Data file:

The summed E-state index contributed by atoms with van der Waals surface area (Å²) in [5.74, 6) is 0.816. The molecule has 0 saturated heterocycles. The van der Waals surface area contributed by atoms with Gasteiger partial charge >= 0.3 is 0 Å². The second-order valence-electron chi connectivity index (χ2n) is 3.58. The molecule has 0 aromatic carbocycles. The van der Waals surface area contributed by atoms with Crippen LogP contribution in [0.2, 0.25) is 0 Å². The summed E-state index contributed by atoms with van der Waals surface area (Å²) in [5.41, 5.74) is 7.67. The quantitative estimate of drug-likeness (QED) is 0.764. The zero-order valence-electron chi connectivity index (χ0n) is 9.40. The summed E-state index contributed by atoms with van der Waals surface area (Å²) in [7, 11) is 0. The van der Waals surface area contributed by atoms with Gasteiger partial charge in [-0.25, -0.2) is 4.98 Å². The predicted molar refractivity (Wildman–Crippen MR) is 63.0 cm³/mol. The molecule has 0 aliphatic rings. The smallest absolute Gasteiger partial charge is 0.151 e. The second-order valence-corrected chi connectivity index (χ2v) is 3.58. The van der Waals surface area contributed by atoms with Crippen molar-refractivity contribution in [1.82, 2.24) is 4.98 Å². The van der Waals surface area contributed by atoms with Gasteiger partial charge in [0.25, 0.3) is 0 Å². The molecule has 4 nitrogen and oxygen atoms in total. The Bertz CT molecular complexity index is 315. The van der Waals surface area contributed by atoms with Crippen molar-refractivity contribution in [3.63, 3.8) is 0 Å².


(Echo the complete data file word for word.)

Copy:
The summed E-state index contributed by atoms with van der Waals surface area (Å²) in [5.74, 6) is 0.816. The molecule has 0 saturated heterocycles. The van der Waals surface area contributed by atoms with Gasteiger partial charge >= 0.3 is 0 Å². The second-order valence-electron chi connectivity index (χ2n) is 3.58. The molecule has 0 aromatic carbocycles. The van der Waals surface area contributed by atoms with Crippen LogP contribution in [0.2, 0.25) is 0 Å². The summed E-state index contributed by atoms with van der Waals surface area (Å²) in [5.41, 5.74) is 7.67. The quantitative estimate of drug-likeness (QED) is 0.764. The zero-order valence-electron chi connectivity index (χ0n) is 9.40. The summed E-state index contributed by atoms with van der Waals surface area (Å²) in [7, 11) is 0. The van der Waals surface area contributed by atoms with Gasteiger partial charge in [-0.25, -0.2) is 4.98 Å². The predicted molar refractivity (Wildman–Crippen MR) is 63.0 cm³/mol. The molecule has 0 aliphatic rings. The smallest absolute Gasteiger partial charge is 0.151 e. The second-order valence-corrected chi connectivity index (χ2v) is 3.58. The van der Waals surface area contributed by atoms with Crippen molar-refractivity contribution in [1.82, 2.24) is 4.98 Å². The van der Waals surface area contributed by atoms with Gasteiger partial charge in [0.25, 0.3) is 0 Å². The molecule has 4 nitrogen and oxygen atoms in total. The Bertz CT molecular complexity index is 315. The van der Waals surface area contributed by atoms with Crippen molar-refractivity contribution in [3.63, 3.8) is 0 Å².